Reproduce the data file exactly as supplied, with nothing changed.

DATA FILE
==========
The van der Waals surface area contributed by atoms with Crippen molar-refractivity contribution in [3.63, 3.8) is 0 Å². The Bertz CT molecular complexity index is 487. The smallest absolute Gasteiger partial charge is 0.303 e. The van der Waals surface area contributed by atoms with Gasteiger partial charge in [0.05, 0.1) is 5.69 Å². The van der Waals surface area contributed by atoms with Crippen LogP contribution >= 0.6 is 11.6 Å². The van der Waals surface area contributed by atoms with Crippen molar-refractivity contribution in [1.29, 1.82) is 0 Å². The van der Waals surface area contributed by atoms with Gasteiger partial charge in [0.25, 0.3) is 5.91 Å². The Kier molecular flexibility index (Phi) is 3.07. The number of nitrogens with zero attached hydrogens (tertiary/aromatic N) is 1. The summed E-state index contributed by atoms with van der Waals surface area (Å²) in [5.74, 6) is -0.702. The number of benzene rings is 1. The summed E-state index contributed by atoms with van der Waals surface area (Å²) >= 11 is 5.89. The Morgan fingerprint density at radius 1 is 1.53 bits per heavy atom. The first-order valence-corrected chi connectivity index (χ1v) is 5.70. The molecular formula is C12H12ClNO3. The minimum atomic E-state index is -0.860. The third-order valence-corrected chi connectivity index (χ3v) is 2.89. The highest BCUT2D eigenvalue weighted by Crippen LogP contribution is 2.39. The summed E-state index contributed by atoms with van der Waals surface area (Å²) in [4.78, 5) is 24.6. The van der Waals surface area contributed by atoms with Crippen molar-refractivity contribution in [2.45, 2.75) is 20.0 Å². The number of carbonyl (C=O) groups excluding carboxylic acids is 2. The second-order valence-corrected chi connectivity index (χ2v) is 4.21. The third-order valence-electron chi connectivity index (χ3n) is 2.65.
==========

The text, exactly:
The van der Waals surface area contributed by atoms with Crippen molar-refractivity contribution in [3.63, 3.8) is 0 Å². The Bertz CT molecular complexity index is 487. The smallest absolute Gasteiger partial charge is 0.303 e. The van der Waals surface area contributed by atoms with Gasteiger partial charge in [0.05, 0.1) is 5.69 Å². The van der Waals surface area contributed by atoms with Crippen LogP contribution >= 0.6 is 11.6 Å². The van der Waals surface area contributed by atoms with Crippen molar-refractivity contribution in [1.29, 1.82) is 0 Å². The van der Waals surface area contributed by atoms with Gasteiger partial charge in [0.25, 0.3) is 5.91 Å². The Kier molecular flexibility index (Phi) is 3.07. The number of nitrogens with zero attached hydrogens (tertiary/aromatic N) is 1. The summed E-state index contributed by atoms with van der Waals surface area (Å²) in [5.74, 6) is -0.702. The number of benzene rings is 1. The summed E-state index contributed by atoms with van der Waals surface area (Å²) >= 11 is 5.89. The Morgan fingerprint density at radius 1 is 1.53 bits per heavy atom. The first-order valence-corrected chi connectivity index (χ1v) is 5.70. The molecular formula is C12H12ClNO3. The minimum atomic E-state index is -0.860. The third-order valence-corrected chi connectivity index (χ3v) is 2.89. The highest BCUT2D eigenvalue weighted by Crippen LogP contribution is 2.39. The summed E-state index contributed by atoms with van der Waals surface area (Å²) in [4.78, 5) is 24.6. The van der Waals surface area contributed by atoms with Crippen molar-refractivity contribution in [2.45, 2.75) is 20.0 Å². The number of carbonyl (C=O) groups excluding carboxylic acids is 2. The second-order valence-corrected chi connectivity index (χ2v) is 4.21. The third-order valence-electron chi connectivity index (χ3n) is 2.65.